Wednesday, June 7, 2017
There is no shame in enrolling a child in early intervention
Recently, Max's physical therapist from Early Intervention, Mindy, stopped by to pick up a baby car mirror I was passing along to her grandson. Max didn't remember her, but I get emotional every time I've seen her around our neighborhood. She's the one who helped Max learn to crawl on all fours, building up his limb and trunk strength. And she's the one who helped get him walking, first in a walker and then on his own. I owe her a debt of gratitude I can never pay off.
If you have a child with disabilities, you know just how vital Early Intervention (EI) can be for giving tots a jump-start with cognitive, behavioral and/or physical skills. I found out about EI from a hospital social worker a few days after Max had a stroke at birth. As soon as we got home, I called for an assessment and begged to make it happen fast. Within a couple of weeks, Max was enrolled in EI and soon after, he started getting physical therapy.
In the face of black-and-white proof of my baby's brain damage, those awful x-rays, I was driven to find him all the help I could. Yet a lot of children don't get the support they need. "There is a bag gap between the number of children with disabilities or delays and the number of children enrolled in Early Intervention services," says Megan MacDonald, an assistant professor at Oregon State University's College of Public Health and Services, and the coauthor of a recent study on EI. One reason the research, published in the Journal of Early Intervention, found: when a healthcare entity (such as a pediatrician) is involved in recommending EI, a child is more likely to get enrolled than when the referring agency is education-focused.
Ultimately, though, the stigma associated with Early Intervention can get in the way. I've heard it voiced over the years by parents of children with delays who were concerned that their kid's education could be haunted by the therapies he received. I've known parents who worried about letting family and friends know their child was getting Early Intervention, fearful of labels. And then there's the fact that some parents don't want to acknowledge that something is "wrong" with their perfect child.
Living in denial and believing that a kid will eventually come along is far less scary than recognizing that a child is not developmentally where he should be.
Yet the sooner children get help, the better. Research has conclusively found that Early Intervention is highly effective for young children who have—or at risk for—developmental delays. It can boost their language and communication, cognitive development and social/emotional development. One review of studies published in the journal Pediatrics found that Early Intervention helped toddlers with autism improve their IQ, language ability and social interaction.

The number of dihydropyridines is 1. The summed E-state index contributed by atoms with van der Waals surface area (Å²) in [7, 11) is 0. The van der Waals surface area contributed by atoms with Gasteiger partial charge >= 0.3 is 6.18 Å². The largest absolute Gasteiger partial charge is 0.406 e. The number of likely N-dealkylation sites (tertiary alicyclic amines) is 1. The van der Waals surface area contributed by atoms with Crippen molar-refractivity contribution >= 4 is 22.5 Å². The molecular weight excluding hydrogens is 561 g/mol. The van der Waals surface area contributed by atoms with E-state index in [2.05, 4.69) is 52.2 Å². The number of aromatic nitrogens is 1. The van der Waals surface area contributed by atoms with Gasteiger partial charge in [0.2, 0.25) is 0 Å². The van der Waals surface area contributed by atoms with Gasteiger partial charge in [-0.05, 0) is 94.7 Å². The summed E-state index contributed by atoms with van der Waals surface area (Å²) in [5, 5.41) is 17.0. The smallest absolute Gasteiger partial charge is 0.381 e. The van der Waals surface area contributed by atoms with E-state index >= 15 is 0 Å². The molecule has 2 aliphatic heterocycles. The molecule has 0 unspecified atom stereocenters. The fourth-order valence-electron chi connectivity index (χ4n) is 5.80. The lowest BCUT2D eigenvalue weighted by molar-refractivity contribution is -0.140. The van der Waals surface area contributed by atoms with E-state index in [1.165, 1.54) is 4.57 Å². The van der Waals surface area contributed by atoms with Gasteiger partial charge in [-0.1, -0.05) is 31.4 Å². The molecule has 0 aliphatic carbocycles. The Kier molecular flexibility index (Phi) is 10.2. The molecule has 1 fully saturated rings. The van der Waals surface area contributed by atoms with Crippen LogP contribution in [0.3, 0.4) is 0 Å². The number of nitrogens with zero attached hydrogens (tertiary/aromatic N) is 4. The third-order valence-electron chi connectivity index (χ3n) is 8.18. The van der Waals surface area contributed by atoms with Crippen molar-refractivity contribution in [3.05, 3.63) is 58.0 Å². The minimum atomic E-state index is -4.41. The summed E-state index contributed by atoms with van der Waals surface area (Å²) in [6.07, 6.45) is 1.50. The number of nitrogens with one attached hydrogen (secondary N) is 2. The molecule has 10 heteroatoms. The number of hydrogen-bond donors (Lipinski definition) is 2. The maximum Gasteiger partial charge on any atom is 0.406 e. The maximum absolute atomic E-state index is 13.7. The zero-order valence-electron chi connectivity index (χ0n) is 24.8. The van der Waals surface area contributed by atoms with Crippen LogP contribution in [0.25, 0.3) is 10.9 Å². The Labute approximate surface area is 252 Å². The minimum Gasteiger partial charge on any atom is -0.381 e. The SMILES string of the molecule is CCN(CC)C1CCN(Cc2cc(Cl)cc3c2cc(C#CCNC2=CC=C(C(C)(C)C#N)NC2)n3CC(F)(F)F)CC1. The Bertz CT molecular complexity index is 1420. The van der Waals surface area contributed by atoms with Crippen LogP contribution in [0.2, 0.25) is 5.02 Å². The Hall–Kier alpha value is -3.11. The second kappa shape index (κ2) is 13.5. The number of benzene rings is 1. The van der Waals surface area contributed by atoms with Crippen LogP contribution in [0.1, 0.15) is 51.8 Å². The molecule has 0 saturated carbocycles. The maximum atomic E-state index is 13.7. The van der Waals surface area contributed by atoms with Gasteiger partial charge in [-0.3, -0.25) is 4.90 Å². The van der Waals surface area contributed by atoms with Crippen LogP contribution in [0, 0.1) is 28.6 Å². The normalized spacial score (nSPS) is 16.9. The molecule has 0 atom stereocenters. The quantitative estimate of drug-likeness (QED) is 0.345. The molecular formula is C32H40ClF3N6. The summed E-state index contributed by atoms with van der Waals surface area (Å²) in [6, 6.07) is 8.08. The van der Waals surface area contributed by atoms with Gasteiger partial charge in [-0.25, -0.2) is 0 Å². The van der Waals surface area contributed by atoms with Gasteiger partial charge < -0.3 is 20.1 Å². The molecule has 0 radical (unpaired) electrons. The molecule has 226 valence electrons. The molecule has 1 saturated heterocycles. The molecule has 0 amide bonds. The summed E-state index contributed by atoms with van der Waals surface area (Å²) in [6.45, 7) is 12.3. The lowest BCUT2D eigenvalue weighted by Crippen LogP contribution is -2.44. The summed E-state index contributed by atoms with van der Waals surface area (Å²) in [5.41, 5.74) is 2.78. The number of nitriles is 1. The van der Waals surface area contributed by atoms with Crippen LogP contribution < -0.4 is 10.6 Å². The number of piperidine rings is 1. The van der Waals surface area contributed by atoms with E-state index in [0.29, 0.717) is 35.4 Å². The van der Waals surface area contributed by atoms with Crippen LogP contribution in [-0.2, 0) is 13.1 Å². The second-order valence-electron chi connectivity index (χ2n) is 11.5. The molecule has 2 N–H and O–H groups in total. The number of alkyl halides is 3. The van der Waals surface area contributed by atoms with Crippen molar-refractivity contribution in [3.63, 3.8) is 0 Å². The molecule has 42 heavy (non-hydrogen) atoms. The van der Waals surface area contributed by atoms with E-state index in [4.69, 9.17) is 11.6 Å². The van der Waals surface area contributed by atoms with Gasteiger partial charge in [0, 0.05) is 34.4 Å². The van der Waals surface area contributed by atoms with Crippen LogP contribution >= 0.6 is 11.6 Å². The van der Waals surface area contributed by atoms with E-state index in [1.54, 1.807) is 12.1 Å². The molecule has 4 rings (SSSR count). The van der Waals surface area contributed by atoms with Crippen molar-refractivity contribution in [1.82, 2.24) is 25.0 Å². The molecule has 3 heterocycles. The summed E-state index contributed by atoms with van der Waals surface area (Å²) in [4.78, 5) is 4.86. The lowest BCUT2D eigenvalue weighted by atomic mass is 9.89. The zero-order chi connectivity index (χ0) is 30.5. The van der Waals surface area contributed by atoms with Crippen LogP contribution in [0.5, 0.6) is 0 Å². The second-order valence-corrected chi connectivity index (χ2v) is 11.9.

Ultimately, that alone should prod a parent into seeking help. As for whether or not a child's participation in EI would end up on a permanent school record, the short answer is no. "The only information a school district receives is what the parent shares in the transition process," notes Jaime Silberman Bassman, an occupational therapist who works in the birth to three Early Intervention system in Pennsylvania. "Parents worry that a teacher will have preconceived notions about a child if they know he was in Early Intervention, but the truth is, the more the teacher knows, the more helpful she can be.
"There's so much I can say about how EI helps many kids who improve rapidly, get discharged and may never need services again," she continues. "For others, it can be the first in a long line of steps as parents start to figure out there might be a diagnosis or a longer-lasting disability." Yet getting your kids support early on can actually mean they'll need less of it later.
One of the many things you learn as the parent of a child with disabilities is to care less about what others think and to focus your energies on what matters most in this world: your child. You also realize that you are his most important champion. Picking up the phone to get an Early Intervention assessment may be a hard call to make but you're doing your job as a parent—and you're doing right by your child.